Welcome to Scribd. Sign in or start your free trial to enjoy unlimited e-books, audiobooks & documents.Find out more
Standard view
Full view
of .
Look up keyword
Like this
0 of .
Results for:
No results containing your search query
P. 1
Light Emmiting Diode

Light Emmiting Diode



|Views: 482|Likes:
Published by manoj kumar

More info:

Published by: manoj kumar on Jul 27, 2009
Copyright:Attribution Non-commercial


Read on Scribd mobile: iPhone, iPad and Android.
download as DOC, PDF, TXT or read online from Scribd
See more
See less





Light-emitting diode
From Wikipedia, the free encyclopedia
(Redirected fromLED)Jump to:navigation, search
"LED" redirects here. For other uses, see LED (disambiguation) .
Blue, green, and red LEDs; these can be combined to produce any color, includingwhite. Infrared and ultraviolet (UVA) LEDs are also available.LED panels allow for smaller sets of interchangeable LEDs to be one large display.A light-emitting diode, usually called an LED (pronounced 
is asemiconductor diodethat emitsincoherentnarrow-spectrumlight when electrically biasedin the forward direction of thep-n junction, as in the commonLED circuit. This effect is a form of electroluminescence.A LED is usually a small area light source, often with optics added to the chip toshape its radiation pattern and assist in reflection.
LEDs are often used as smallindicator lights on electronic devices and increasingly in higher power applicationssuch as flashlights and area lighting. Thecolorof the emitted light depends on thecomposition and condition of the semiconducting material used, and can beinfrared, visible, orultraviolet.LEDs can also be used as a regular household light source. Besides lighting, interesting applications include sterilization of water anddisinfection of devices.
[edit] History
[edit] Discovery and development
The first known report of a light-emitting solid-state diode was made in1907by theBritish experimenterH. J. Roundof Marconi Labs. RussianOleg Vladimirovich  Losevindependently created the first LED in the mid 1920s; his research, thoughdistributed in Russian, German and British scientific journals, was ignored,
andno practical use was made of the discovery for several decades.Rubin Braunsteinof theRadio Corporation of America reported on infrared emission fromgallium  arsenide (GaAs)and other semiconductor alloys in 1955.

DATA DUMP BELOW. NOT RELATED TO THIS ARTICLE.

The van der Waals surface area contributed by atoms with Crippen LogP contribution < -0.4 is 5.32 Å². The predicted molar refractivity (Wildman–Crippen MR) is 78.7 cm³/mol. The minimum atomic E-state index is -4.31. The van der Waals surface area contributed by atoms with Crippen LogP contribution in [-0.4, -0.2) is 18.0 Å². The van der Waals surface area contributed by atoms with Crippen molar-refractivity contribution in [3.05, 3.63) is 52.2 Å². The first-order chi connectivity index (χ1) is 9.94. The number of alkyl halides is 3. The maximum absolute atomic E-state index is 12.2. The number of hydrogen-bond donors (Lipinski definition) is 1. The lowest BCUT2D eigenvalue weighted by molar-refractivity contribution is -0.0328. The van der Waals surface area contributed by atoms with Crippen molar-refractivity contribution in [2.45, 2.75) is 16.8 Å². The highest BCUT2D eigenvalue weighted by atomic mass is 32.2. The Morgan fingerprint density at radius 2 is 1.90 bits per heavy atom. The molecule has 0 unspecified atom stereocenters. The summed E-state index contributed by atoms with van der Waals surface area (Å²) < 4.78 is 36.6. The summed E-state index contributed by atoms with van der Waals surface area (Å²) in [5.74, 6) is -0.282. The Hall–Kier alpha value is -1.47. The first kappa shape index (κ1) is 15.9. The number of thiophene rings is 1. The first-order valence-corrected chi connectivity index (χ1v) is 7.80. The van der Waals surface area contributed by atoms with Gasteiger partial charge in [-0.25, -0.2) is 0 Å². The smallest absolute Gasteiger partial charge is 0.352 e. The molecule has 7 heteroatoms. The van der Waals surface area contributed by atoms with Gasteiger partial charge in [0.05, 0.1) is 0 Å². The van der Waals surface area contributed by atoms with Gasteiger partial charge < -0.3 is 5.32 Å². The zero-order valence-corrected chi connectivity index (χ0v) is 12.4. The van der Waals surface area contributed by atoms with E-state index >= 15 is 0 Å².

. Braunstein observedinfrared emission generated by simple diode structures using GaSb, GaAs, InP, andGe-Si alloys cooled by liquid nitrogen to 77 K. Experimenters atTexas Instruments,Bob Biard
 and Gary Pittman, found in 1961 that gallium arsenide gave ofinfrared radiation when electric current was applied. Biard and Pittman were ableto establish the priority of their work and received the patent for the infrared light-emittingdiode.The first practical visible-spectrum (red) LED was developed byNick Holonyak Jr. in 1962, then of the General Electric Companyand later with theUniversity of   Illinois at Urbana-Champaign
 and is seen as the "father of the light-emittingdiode".
Holonyak's former graduate student, M. George Craford, invented in1972 the first yellow LED and 10x brighter red and red-orange LEDs.
Shuji Nakamura of  Nichia Corporationof Japan demonstrated the first high- brightness blue LED based on InGaN, borrowing on critical developments inGaN  nucleation on sapphire substrates and the demonstration of p-type doping of GaNwhich were developed by I. Akasaki and H. Amano inNagoya. In the 1995Alberto  Barbieri at theCardiff UniversityLaboratory (GB) investigated the Efficiency and Reliability of high-brightness LED demonstrating very high result by using atransparent contact made byindium tin oxide(ITO) on (AlGaInP/GaAs) LED. Theexistence of the blue LED and high efficiency quickly carried to the first white LED,which employed a Y
:Ce, or "YAG", phosphor coating to mix yellow (down-converted) light with blue to produce light that appears white. Nakamura wasawarded the 2006Millennium Technology Prizefor his invention.
[edit] Practical use
The first commercial LEDs were commonly used as replacements forincandescent indicators, and inseven-segment displays,first in expensive equipment such as laboratory and electronics test equipment, then later in such appliances as TVs,

Activity (18)

You've already reviewed this. Edit your review.
1 hundred reads
1 thousand reads
agitent liked this
bhbatson liked this
rajesh patel liked this
KODOM liked this
vercyngentoryks liked this
tkazuta liked this
neyemhey2348513 liked this
imlssr liked this

You're Reading a Free Preview

/*********** DO NOT ALTER ANYTHING BELOW THIS LINE ! ************/ var s_code=s.t();if(s_code)document.write(s_code)//-->